You also might find you like the concept.
Here’s a little text she wrote and sent me.
 
Comments Off on Proud Mama Moment

Posted by on October 16, 2018 in travel

 

Tags: , , , , , ,

x0 will die

What prompts an author to kill her own book?

On December 1, 2018 my firstborn novel will die. I admit the prospect makes me sad. This book has been part of my life for a while.

I wrote the first draft in just six months in 2011. After several rewrites, professional editing, and more feedback and corrections, x0 became available on Kindle in 2012. The paperback version followed.

I’ve never totaled up the sales, because it’s not easy to separate a sale from a give-away. I guess I’ve been paid for about four hundred copies, and gifted at least as many more. I’d hope for more sales, of course, but every time a stranger liked my book and let me know, it delighted me. No regrets.

Times change. Sales of x0 have gone from small to nearly zero.

A few months ago, I attended a conference of science fiction writers, and signed up for a mentor. It may have been one of my more useful decisions. This guy pointed out that I could still have a marketable product in this particular story, but I needed a more genre-appropriate cover, a much better title, and an updated and aggressive marketing plan.

I can change the title of my book? Apparently I can. I do need a new ISBN number (no problem). I also need to acknowledge to the new reader what has been done (just in case he or she is one of the 800 humans who already read this story.)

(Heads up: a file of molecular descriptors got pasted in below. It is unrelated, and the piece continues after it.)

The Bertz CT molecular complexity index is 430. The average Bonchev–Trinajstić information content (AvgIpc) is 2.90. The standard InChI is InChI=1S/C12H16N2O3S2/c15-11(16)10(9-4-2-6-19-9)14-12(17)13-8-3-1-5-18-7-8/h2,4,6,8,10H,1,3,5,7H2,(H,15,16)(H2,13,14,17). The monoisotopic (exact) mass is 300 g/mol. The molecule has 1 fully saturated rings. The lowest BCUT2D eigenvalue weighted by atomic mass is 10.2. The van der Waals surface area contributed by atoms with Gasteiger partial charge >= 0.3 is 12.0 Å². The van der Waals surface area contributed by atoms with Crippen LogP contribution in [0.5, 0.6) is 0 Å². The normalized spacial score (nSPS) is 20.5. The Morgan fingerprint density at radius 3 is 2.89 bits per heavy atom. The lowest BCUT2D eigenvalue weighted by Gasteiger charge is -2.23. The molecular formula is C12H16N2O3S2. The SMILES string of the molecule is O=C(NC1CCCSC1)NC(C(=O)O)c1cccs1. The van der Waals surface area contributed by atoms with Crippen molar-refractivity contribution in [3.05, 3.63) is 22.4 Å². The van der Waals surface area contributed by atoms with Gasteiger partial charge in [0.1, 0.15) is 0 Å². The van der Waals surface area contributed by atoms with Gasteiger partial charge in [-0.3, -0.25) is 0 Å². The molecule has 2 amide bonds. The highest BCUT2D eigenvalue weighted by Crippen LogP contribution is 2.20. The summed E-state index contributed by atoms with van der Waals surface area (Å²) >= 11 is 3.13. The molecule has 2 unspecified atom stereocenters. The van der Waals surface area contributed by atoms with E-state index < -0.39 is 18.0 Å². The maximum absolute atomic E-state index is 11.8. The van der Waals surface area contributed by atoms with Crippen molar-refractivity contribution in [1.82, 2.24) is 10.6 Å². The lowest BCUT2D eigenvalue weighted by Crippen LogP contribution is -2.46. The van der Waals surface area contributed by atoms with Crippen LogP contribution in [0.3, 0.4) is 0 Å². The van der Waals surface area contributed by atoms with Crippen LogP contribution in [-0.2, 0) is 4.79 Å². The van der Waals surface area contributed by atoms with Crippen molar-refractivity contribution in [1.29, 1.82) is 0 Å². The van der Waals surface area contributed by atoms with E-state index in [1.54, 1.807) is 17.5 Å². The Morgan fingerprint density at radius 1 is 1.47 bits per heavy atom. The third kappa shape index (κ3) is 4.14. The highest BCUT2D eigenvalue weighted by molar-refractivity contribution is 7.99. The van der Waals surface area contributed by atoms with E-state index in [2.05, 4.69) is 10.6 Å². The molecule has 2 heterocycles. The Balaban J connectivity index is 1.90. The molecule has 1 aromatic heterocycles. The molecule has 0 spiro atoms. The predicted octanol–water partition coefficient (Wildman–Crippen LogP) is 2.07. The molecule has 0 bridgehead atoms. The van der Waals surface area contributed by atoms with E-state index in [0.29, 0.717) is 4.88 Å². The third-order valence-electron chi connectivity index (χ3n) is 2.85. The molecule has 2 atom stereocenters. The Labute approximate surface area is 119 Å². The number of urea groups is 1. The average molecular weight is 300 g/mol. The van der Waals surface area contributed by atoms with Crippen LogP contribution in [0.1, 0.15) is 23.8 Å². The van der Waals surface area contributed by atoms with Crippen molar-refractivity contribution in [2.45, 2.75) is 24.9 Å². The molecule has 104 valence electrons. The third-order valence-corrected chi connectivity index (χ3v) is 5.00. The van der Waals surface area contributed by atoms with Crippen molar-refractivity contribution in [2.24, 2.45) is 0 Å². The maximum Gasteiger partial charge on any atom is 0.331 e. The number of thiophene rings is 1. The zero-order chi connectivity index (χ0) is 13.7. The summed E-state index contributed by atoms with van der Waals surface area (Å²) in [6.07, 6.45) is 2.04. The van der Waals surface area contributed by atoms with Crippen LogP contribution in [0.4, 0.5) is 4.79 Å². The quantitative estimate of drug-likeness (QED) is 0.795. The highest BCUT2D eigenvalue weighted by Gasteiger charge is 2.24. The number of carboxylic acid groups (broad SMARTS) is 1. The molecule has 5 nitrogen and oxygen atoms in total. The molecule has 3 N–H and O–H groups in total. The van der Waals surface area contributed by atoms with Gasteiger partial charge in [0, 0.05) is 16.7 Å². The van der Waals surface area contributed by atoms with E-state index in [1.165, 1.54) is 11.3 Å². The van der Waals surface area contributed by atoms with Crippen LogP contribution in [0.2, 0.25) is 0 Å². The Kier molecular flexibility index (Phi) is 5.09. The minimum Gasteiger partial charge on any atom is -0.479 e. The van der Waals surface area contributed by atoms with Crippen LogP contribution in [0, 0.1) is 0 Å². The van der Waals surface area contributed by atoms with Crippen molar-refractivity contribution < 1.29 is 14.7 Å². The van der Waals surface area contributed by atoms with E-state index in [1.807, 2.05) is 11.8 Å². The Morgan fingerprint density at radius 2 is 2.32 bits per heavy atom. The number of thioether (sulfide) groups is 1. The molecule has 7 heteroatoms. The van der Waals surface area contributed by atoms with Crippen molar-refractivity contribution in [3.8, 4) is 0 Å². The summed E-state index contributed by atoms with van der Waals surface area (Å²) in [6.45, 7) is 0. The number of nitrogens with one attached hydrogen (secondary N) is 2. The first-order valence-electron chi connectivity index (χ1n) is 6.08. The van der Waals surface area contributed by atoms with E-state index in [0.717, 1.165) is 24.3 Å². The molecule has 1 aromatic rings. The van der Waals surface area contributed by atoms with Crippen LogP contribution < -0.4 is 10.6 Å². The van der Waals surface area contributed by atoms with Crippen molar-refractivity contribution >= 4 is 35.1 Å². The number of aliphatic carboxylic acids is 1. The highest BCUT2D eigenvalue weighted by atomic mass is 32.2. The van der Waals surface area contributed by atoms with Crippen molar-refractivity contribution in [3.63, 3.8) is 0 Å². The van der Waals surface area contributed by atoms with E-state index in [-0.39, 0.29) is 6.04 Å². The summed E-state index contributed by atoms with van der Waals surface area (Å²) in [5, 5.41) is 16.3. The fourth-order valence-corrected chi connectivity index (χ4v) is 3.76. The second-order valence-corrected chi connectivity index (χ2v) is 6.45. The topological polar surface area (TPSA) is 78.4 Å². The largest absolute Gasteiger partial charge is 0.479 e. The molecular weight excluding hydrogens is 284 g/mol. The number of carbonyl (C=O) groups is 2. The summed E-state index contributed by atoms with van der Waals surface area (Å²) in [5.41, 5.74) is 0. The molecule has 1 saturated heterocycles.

And …. I need to kill x0. That is, I must take it off the market completely.  No electronic versions for sale, although those who have it obviously always will. No new paperbacks printed and sold, although nothing can prevent current owners from reselling their copies on Amazon and elsewhere.

Over the years, I’ve eliminated all the hyperlinks in the book, and the text that went with them. I’ve made corrections and done minor clean-up. Why not. But I’ve refrained from doing anything major.

Because this will be a new book, I have the chance to do some serious editing. So I have. The original x0 came in at just under 119,000 words. The leaner new version is under 96,000. I’ve broken the chapters into smaller chunks. I’ve given more attention to point of view. I’ve taken the techniques I’ve learned over the past six years, at conferences, from other writers, and simply from practicing my craft for hours every week, and I’ve done my best to fold those learnings into telling my story better.

I’m pleased with the result.

So while x0 will soon cease to exist, it will give birth to a new and better novel. I’ll be blogging all about it soon.

 

 

 
2 Comments

Posted by on October 14, 2018 in One of One, writing

 

Tags: , , , , , , , , , , , , , ,

The Journey of 6000 Miles Ends

I challenged myself to write a blog post a day while I enjoyed a four-week-long trip around the USA. I did it! It left me with an understanding of why people keep journals, and a better understanding of my trip. The act of sifting through the day and finding the funniest, strangest or most interesting happening changes the way you view the days.

If you choose to put your journal online like I did, it also turns out to be a fine way to sort and keep favorite photos and to share your journey with friends and family. Here are my 28 mostly very short posts, along with a smattering of pictures I liked best.